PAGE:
Hanoi’s most preferred use of transportation is motorcycles and mopeds. The majority of the locals use motorcycles and mopeds because they are cheaper than cars, and when there is traffic, it is the fastest mean of transportation.

Hanoi - tuk tuk

Hanoi - cycle rickshaw - Ata photo


Our recommended value-for-money hotels:

2 stars: Hotel Rising Dragon

3 stars: Hanoi La Selva Hotel

4 stars: Hanoi Pearl Hotel

5 stars: Hilton Hanoi Opera



Hanoi - cafe at every corner - l.z. photo

Hanoi - queueing in front of a restaurant offering pho soup - Viktor Ohotin's photo

Hanoi - Phở soup



Hanoi - street vendors - l.z. photo


,, For nightlife, Hanoi is a long way behind Saigon. Most of the city’s establishments still closed at about 11 pm, despite the government loosening the licensing laws in 2017. There is an area called Bia Corner, where the bars stay open until the wee small hours. This area is very backpacker driven, so if you are looking for late-night smart bars, forget it. There are, though, some great street performers here at the weekends.

Hanoi - board game - Ata photo

Public safety


Hanoi - police patrol team


Motorcycles are the most significant cause of air pollution in Hanoi.

Hanoi - professional ear cleaning - a street service - Ata photo

Hanoi - public exercise - Ata photo



In Hanoi, tips are very much appreciated, and that many Vietnamese tips too. For taxis, you can round up to the closest 10,000 VND (50 dollar cent), in restaurants, give 5–10%; bellboys get VND 20,000 (less than one USD) per suitcase. No need to tip in very local restaurants.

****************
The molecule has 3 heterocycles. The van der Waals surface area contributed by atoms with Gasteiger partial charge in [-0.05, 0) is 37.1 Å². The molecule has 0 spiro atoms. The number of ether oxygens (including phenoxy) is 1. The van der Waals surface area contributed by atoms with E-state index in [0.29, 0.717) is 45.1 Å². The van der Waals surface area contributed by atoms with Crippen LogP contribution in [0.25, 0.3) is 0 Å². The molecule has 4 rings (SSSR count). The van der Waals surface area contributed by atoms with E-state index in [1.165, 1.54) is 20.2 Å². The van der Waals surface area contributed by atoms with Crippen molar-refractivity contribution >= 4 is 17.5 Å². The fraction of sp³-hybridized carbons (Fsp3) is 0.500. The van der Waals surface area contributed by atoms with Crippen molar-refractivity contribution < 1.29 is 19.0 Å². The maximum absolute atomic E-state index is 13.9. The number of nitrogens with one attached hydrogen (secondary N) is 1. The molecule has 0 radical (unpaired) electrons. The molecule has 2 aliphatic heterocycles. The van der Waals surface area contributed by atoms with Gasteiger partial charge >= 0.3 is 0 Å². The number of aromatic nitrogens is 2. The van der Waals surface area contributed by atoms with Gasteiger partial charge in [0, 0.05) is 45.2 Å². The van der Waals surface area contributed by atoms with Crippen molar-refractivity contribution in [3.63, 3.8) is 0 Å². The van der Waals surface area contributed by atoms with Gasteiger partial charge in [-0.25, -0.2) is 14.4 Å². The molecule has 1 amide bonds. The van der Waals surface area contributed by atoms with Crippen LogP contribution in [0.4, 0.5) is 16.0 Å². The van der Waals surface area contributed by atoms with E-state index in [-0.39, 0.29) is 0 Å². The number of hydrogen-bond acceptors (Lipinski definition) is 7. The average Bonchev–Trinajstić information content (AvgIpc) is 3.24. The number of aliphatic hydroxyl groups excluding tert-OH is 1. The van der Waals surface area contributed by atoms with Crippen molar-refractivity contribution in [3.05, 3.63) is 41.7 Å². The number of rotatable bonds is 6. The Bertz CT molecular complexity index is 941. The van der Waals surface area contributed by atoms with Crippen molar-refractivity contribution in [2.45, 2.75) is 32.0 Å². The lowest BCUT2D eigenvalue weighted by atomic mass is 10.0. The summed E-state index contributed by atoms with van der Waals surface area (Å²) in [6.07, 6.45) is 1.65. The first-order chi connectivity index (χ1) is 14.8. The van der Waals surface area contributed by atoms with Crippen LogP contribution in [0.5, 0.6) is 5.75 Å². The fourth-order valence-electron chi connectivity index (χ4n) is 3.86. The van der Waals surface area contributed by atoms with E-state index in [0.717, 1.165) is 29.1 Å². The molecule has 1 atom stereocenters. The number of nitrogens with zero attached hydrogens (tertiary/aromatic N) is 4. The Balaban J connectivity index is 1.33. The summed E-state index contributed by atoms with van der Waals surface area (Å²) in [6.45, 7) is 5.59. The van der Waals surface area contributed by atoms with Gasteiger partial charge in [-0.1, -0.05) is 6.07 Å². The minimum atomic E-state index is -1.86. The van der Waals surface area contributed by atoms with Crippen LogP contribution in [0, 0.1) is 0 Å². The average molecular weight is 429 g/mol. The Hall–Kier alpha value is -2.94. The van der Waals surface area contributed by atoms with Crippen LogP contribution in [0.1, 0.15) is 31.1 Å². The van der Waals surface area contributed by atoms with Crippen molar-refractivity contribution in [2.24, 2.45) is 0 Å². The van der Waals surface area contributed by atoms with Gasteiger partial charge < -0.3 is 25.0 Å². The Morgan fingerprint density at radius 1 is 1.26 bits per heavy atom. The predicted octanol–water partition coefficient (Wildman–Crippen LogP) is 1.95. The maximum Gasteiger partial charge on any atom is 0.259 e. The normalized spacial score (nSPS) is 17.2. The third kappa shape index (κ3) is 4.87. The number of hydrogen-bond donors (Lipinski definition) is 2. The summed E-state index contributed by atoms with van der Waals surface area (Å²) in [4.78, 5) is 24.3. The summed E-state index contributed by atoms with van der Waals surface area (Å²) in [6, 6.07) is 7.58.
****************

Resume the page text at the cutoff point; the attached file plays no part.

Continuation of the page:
Hanoi - coextensive hair wash - v.g. photo


Destination in brief

Hanoi is the capital city of Vietnam.

Ha means river, and Noi means inner. Hanoi, thus, has the meaning of “inside the rivers.” That is because of the city located between the Nhue River and the Red River.

Population (in 2020): 8 million - and: 6.1 million motorbikes

Average net monthly salary (in 2020): 420 USD


Even though Hanoi is in Southeast Asia, don't think that shorts and T-shirts are suitable to wear all year round. Hanoi has four seasons, and as the city's in the northern hemisphere, that means the freezy winter starts in December, and hot summer comes around July and August.


In the Old Town of Hanoi, visitors quickly realize that the houses are very tall and narrow. Why? During the colonial period, the property tax was calculated on the building’s width; thus, the wider the house was, the more money people had to pay. As tax optimization, people were motivated to build their houses as narrowly as possible.
This characteristic of tube houses in Hanoi seems to be unchanged today. Even though property tax is not a problem for some families, they still build narrow houses because of the ascending population in such limited living area.

Hanoi - Old Quarter - Ata photo

Hanoi - cafe - young locals - l.z. photo

Hanoi - street scene - d.t. photo

Hanoi - elder locals in bad mood - t.r. photo


,, Vietnamese are a bunch of proud people. Very proud of their heritage, culture, and they are very single-minded. Vietnamese value beauty a great deal, so appearance is very important to them, as important as education. Most Vietnamese are very traditional. They will give lots of opinionated comments.


In Hanoi, the way most locals people see religion is unique. The most popular religion is Buddhism, but the locals don't fully commit to it; instead, they only believe some of it and implement a part of it in their lives.

Hanoi - bloomed ladies

Hanoi girl - n.y.- photo

Hanoi guy - n.z photo

Hanoi - local - n.z. photo

Hanoi - school kids - n.k. photo

Hanoi - family - Ata photo


Ho Chi Minh Mausoleum

Hanoi - Ho Chi Minh Mausoleum - v.t. photo

Hanoi - Ho Chi Minh Mausoleum - guard - z.b. photo

Hanoi - Ho Chi Minh Mausoleum - student visitor group - Ata photo

Hanoi - Ho Chi Minh Mausoleum - the whole fuss is about him - Ata photo